Ghana is set to benefit from part of a €100 million partial credit guarantee facility that was recently approved by the Board of Directors of the African Development Bank (AfDB) to enhance commercial agriculture within the African continent.
The credit facility is expected to be invested in modern machinery that will increase significantly in yields and consequently total output. The investments are expected to target agricultural assets that will support production along multiple value chains including those for wheat, maize, barley, sorghum, livestock and dairy.
Others include a number of diverse fruits, vegetables and nuts that have commercial prospects in terms of revenues. This would not only ensure food security, but also enhance Africa’s competitiveness in the large scale production of such commodities.
The project falls in line with the Bank’s strategic priority of Agricultural Transformation which is expected to contribute to the expansion of access to agricultural finance and aims to increase food productivity, import substitution, value addition and the promotion of food security.
According to the Bank, the facility comes with the potential for strong social and economic development impact including the generation of jobs for the youth which will in turn assist to disseminate commercial-scale agribusiness and farm operational capacity across Africa with high complementarity with small-scale farmers through technical, managerial and financial skills transfer.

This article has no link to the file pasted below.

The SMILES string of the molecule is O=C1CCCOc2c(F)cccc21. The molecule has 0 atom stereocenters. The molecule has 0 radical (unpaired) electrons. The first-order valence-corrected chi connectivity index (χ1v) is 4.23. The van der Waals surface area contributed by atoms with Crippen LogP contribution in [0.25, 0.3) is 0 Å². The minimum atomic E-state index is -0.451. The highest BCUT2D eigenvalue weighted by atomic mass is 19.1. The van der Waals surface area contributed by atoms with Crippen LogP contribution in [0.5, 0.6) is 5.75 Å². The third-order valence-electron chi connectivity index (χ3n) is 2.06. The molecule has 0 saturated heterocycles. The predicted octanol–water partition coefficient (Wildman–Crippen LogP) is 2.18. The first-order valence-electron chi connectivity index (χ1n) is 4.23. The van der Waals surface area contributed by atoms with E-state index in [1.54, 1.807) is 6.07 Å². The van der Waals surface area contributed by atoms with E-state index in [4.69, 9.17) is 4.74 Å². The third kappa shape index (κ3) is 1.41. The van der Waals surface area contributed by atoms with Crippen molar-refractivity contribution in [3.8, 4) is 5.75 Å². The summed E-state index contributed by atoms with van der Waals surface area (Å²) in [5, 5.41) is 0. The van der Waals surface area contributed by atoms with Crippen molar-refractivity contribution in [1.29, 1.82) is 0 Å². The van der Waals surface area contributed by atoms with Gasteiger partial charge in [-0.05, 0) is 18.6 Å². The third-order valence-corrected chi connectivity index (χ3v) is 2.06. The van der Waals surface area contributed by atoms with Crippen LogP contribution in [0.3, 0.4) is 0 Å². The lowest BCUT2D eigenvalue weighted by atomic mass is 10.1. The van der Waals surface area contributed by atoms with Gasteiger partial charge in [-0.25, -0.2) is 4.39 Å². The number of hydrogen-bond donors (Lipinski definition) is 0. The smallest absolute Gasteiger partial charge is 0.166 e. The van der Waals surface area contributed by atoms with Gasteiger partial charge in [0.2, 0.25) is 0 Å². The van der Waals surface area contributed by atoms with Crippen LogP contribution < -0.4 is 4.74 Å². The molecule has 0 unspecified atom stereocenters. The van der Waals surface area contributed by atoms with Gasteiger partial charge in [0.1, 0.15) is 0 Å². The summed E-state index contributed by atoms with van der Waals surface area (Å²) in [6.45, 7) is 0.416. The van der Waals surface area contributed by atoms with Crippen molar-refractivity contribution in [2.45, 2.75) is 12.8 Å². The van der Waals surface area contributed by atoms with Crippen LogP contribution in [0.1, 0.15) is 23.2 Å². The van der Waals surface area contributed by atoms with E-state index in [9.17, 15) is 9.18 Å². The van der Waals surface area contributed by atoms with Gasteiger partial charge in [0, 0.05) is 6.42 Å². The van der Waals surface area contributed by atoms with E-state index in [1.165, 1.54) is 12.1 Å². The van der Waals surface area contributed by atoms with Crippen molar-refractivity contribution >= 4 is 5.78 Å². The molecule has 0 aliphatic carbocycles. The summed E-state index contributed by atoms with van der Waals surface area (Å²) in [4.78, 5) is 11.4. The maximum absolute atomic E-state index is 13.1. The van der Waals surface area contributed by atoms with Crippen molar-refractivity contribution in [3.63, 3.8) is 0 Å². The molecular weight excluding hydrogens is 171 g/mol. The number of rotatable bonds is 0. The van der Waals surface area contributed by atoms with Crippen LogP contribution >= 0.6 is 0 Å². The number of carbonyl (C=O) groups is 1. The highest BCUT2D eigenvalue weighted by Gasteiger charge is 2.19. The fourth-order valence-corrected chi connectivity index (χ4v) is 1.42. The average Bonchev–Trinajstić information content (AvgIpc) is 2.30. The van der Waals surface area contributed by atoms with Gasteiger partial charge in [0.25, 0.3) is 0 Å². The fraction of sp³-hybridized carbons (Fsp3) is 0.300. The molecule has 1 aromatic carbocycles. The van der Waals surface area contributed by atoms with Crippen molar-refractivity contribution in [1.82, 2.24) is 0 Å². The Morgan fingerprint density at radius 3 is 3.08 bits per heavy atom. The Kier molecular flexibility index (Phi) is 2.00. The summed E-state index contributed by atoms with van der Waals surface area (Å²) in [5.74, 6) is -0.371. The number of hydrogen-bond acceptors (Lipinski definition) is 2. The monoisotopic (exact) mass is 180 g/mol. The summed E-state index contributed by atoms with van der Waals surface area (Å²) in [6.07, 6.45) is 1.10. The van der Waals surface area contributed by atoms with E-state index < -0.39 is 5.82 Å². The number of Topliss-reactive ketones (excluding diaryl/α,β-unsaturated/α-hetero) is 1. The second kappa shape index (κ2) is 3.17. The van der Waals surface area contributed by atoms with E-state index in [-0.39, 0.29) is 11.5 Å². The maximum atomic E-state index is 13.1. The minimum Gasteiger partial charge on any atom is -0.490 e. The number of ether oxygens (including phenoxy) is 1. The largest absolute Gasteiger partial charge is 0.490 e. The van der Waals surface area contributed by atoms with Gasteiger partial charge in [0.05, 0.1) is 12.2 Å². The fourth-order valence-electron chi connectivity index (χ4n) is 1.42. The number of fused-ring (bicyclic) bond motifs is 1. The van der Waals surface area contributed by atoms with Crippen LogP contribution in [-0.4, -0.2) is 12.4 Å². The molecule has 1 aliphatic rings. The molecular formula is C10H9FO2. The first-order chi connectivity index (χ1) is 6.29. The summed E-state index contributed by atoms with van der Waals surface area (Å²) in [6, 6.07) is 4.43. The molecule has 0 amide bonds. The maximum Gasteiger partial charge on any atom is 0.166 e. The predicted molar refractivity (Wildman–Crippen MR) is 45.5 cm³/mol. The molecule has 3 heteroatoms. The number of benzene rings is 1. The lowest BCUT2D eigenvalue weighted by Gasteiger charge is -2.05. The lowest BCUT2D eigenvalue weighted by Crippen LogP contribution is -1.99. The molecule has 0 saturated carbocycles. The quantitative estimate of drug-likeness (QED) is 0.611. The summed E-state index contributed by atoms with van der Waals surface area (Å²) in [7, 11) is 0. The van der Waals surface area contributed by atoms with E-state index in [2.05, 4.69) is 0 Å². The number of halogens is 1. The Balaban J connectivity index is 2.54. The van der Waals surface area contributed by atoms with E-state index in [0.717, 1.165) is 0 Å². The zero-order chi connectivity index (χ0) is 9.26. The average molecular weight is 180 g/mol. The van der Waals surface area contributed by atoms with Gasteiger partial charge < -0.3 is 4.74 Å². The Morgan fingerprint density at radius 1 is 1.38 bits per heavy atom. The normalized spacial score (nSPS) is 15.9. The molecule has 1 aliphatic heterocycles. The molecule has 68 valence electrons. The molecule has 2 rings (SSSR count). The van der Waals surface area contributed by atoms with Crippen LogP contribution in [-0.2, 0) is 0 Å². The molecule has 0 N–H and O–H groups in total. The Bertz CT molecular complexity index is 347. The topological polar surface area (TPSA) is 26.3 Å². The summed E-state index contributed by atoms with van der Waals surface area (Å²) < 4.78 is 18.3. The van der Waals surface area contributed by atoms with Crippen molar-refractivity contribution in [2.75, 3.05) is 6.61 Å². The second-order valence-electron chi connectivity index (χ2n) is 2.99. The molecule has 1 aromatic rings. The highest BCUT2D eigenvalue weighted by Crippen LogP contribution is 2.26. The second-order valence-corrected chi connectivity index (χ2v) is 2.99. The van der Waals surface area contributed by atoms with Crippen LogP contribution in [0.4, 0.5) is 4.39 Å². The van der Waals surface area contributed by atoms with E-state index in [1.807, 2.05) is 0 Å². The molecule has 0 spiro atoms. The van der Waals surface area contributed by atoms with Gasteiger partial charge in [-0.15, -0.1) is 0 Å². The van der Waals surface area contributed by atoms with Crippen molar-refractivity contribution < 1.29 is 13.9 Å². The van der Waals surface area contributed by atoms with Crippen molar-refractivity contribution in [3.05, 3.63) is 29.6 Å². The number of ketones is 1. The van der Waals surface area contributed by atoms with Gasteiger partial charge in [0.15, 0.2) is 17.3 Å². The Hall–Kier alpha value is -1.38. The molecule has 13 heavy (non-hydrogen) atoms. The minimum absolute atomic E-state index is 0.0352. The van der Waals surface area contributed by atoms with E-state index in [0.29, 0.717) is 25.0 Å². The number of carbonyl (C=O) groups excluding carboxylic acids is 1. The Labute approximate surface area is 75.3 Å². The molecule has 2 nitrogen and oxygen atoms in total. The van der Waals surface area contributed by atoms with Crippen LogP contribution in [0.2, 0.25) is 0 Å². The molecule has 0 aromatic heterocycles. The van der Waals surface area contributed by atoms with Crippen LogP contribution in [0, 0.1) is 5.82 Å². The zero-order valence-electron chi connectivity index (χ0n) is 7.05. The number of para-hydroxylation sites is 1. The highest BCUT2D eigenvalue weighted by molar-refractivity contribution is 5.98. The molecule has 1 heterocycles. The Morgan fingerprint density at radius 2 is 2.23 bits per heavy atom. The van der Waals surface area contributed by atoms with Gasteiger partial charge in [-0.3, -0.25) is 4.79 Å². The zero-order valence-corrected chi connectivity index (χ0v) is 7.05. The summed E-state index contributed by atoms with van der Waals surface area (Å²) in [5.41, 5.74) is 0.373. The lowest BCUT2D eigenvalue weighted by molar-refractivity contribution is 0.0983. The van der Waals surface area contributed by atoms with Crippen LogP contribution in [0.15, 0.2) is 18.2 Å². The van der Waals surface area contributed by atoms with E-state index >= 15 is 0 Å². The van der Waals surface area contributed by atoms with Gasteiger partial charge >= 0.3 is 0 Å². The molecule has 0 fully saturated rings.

Commercialization of agriculture involves the production of agricultural crops in large quantity for sale rather than for family or domestic consumption.
There have been steps taken by Ghana’s government in the same direction to commit adequate financing to the sector to improve yields and output. Recently, it has initiated moves to import a number of modern farming equipment such as tractors from China in its efforts to commercialize the sector.
Ghana’s farming system basically depends on the weather for its survival and the nature of agriculture in the country is largely on smallholder traditional basis. This largely accounts for Ghana’s inability to produce enough to feed the nation in the midst of a rising population.